By Dennis Abrams
The Hindu reports that five books, one collection of short stories and four novels, have been shortlisted for The Hindu Literary Prize, sponsored by The Hindu Literary Review (which is part of The Hindu newspaper).
Nilanjana Roy, a member of the jury that also includes Susie Tharu, Pradeep Sebastian, Anita Nair and Paul Zachariah announced the list.
“From Goa to Bangalore, Europe to Shillong, this collection of short stories reminds us of the power and voice,” she said describing Anjum Hasan’s Difficult Pleasures (Penguin Viking).
Of Easterine Kire’s Bitter Wormwood (Zubaan Books), she noted that it was written about “a neglected part of Indian history,” adding that it is about “ordinary people whose lives were completely overturned by the Naga struggle.”
The third book on the list, Jeet Thayil’s Narcopolis (Faber and Faber), which was also shortlisted for the Man Booker as well as the Man Asian Literary Prize, earned a quote of its opening line: “Bombay, which obliterated its own history…”
Roy described the fourth book on the list, Jerry Pinto’s Em and the Big Hoom (Aleph Book Company) as an “unusual” love story. “It concerns an entirely family – not just one or two people. The family is described by the author as a family of ‘survivors — shipwreck survivors.’”
The final book on the shortlist, Kiran Nagarkar’s The Extras (Fourth Estate) is a sequel to his 1994 novel Ravan and Eddie. “His fans waited for decades to see these two back: Ravan, a taxi-driver, and Eddie, a bouncer and bartender.”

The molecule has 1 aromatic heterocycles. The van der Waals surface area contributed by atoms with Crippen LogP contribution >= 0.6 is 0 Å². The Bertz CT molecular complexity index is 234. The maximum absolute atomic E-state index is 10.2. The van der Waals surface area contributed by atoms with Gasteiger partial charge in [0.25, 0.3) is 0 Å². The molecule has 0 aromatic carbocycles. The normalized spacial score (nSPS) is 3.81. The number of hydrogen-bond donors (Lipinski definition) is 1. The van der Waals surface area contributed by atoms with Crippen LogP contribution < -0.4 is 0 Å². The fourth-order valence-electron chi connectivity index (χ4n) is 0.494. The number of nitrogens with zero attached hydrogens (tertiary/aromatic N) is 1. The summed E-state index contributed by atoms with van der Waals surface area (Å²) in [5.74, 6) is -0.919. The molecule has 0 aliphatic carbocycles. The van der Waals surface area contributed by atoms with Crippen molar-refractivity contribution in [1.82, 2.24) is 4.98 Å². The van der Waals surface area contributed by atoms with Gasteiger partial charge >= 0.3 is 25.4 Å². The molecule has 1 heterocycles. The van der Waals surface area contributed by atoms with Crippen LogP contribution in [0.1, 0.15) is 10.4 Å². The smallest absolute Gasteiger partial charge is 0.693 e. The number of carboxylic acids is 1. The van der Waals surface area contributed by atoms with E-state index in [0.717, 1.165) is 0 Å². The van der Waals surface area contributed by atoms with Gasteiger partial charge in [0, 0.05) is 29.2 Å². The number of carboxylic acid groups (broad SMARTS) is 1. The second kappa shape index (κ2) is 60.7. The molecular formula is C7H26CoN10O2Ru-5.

“After selecting these five books,” Roy said, “we realized that we had shortlisted three Bombay boys and two women from the North-East. It was quite an accident.”
For jury members, each of whom had to read 125-130 books sent in by publishers, it was a challenge to come up with just five books for the list. “We [judges] conducted most of our discussions by e-mail, in person on one memorable occasion, and discovered that we had nothing in common when it came to the criteria for deciding the shortlist.”
While one judge emphasized the importance of readability, for example, another one place a greater importance on an unusual story; other judges looked at craft and ambition. “By listening to each other and to one another’s viewpoints, I think we have put together a highly interesting, highly eclectic shortlist.”